Cidara CMO Jumps Ship to Helm Unnamed Bay Area Biotech

Cidara CMO Jumps Ship to Helm Unnamed Bay Area Biotech September 2, 2016
By Alex Keown, Breaking News Staff

SAN DIEGO – After two years as chief medical officer of Cidara Therapeutics, Inc. , Dirk Thye is leaving the company to helm a new, yet unnamed Bay Area biotech startup, Cidara announced this morning.

Thye will assume the role of chief executive officer at the unnamed company, which Cidara said is a non-competing company. Thye will continue to assist Cidara as a consultant, the company said. With Thye’s resignation, Cidara tapped Taylor Sandison, the company’s current vice president of clinical development, as its active chief medical officer as of today.

“We wish Dirk all the best as he pursues his new endeavor, and we extend our sincere gratitude for his exceptional work in spearheading our antifungal development programs,” Jeffrey Stein, president and CEO of Cidara, said in a statement.

Prior to serving at Cidara, Thye founded Pfluent, Inc., a medical writing company in San Francisco. From 2005 to 2011, he served as president of Cerexa, Inc., where he was able to guide the company’s lead product, ceftaroline, through regulatory hurdles and ultimately win approval by the U.S. Food and Drug Administration, according to his LinkedIn page.

“We are pleased to have a highly experienced internal replacement in Taylor, allowing for a seamless transition of responsibilities. Taylor’s extensive experience has already been extremely valuable to our progress,” Stein said in a statement.

Sandison has been with Cidara since October 2015. Prior to joining the company, he served as senior medical director at Cubist Pharmaceuticals, Inc. from July 2014 to January 2015 and then, following Merck ’s acquisition of Cubist, as senior medical director at Merck from February to October 2015. Sandison has also held positions at Trius Therapeutics and Novartis Diagnostics.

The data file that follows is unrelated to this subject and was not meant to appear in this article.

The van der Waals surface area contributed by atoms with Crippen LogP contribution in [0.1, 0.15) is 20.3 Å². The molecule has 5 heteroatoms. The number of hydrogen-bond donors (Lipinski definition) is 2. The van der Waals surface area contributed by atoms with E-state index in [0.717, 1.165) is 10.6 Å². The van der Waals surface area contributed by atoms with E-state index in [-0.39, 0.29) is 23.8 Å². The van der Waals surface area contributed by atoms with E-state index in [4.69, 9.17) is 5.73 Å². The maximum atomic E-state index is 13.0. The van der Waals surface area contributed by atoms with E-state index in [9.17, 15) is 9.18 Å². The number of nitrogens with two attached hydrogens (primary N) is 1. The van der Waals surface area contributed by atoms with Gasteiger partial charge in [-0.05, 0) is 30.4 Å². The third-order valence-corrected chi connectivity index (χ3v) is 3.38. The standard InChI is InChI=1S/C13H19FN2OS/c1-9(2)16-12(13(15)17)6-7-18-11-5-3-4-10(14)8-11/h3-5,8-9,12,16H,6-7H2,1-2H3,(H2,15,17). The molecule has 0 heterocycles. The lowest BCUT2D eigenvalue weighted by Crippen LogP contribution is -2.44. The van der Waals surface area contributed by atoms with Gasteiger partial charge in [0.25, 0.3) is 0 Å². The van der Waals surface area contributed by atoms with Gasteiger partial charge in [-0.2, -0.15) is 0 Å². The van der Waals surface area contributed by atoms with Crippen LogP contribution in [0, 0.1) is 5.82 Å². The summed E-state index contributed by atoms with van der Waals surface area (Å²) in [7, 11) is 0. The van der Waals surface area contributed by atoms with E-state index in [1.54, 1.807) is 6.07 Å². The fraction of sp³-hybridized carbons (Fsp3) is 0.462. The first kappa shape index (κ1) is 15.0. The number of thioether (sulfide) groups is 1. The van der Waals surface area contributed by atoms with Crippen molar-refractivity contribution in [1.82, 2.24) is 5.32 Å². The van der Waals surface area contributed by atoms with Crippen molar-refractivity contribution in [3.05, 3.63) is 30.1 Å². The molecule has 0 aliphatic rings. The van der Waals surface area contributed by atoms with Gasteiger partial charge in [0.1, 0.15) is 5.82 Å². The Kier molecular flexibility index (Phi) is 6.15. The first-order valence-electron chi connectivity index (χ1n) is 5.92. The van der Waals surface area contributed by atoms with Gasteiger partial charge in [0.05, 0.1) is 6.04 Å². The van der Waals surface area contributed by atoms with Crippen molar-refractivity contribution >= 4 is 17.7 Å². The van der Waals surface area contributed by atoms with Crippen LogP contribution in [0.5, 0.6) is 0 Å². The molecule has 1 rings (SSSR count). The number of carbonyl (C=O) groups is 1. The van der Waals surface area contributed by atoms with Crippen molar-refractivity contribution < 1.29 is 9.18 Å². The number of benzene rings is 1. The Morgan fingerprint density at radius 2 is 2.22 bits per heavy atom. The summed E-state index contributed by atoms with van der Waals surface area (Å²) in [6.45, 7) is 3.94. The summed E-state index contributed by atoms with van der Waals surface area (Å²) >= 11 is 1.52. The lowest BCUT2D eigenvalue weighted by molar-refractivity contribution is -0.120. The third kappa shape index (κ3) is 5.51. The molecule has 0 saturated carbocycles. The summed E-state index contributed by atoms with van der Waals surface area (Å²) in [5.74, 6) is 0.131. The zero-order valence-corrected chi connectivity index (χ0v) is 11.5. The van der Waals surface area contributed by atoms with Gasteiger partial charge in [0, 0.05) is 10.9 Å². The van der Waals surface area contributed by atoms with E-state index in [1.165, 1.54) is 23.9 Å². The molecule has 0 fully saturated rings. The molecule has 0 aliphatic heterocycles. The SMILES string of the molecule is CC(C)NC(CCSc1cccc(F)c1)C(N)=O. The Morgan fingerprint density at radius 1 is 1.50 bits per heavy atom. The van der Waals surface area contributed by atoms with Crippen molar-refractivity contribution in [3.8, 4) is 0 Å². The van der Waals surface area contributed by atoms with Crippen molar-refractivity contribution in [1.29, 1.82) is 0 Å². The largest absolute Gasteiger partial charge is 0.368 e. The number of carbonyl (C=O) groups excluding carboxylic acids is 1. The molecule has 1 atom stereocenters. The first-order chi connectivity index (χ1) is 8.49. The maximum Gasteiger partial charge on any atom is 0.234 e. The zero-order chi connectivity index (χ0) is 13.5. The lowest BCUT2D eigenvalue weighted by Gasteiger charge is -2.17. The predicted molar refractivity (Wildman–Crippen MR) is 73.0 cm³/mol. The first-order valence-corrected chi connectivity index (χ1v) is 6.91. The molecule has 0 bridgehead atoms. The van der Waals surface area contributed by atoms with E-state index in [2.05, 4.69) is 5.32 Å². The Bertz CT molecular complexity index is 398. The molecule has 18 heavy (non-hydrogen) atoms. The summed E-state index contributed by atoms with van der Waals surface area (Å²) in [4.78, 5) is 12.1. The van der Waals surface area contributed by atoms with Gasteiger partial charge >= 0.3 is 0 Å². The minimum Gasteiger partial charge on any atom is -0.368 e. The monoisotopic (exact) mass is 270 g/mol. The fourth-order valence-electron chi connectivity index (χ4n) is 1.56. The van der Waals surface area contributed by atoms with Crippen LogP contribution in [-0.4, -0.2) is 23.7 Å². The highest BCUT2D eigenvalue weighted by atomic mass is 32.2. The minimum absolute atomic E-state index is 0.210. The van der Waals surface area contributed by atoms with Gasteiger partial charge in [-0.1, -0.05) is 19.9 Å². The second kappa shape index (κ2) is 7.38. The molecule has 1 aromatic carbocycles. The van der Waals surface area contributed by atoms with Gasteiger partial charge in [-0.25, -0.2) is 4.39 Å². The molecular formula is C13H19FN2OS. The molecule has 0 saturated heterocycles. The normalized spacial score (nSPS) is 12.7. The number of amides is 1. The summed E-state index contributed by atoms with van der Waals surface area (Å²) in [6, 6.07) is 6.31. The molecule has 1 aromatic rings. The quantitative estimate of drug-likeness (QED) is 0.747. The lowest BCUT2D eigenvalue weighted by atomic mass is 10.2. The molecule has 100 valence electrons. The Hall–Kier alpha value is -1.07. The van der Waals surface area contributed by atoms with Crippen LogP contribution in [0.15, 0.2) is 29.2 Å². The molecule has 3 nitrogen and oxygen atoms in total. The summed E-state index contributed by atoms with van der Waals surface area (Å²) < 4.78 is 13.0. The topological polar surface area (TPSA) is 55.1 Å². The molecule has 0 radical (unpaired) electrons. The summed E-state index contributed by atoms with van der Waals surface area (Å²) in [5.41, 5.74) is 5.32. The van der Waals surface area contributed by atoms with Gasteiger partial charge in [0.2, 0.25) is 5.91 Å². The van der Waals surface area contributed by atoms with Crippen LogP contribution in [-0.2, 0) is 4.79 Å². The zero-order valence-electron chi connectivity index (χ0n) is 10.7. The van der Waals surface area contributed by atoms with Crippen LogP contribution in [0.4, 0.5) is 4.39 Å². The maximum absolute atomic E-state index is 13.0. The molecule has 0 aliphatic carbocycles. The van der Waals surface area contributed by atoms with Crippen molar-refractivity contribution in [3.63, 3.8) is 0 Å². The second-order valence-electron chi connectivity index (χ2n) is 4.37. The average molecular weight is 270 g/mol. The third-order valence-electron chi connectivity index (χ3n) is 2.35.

As chief medical officer, Sandison will continue to oversee efforts to drive Cidara’s lead product, CD101, an anti-fungal, through the clinic. In May, the FDA designated the company’s novel antifungal product candidate, CD101 topical, as a Qualified Infectious Disease Product, with Fast Track status for its development program. The designation is for the development of CD101 for the treatment of vulvovaginal candidiasis (VVC) and for the prevention of recurrent VVC (RVVC). CD101 also received Orphan Drug Designation in February.

Seventy-five percent of women worldwide suffer from VVC in their lifetime, and four to five million women in the United States alone have the recurrent form of the infection, which is caused by Candida. According to the Centers for Disease Control and Prevention, certain species of Candida are becoming increasingly resistant to existing antifungal medications. This emerging resistance intensifies the need for new antifungal agents, the company said in a statement.

CD101 topical is the first topical agent in the echinocandin class of antifungals and exhibits a broad spectrum of activity against Candida species. The company dosed its first Phase II patient in June.

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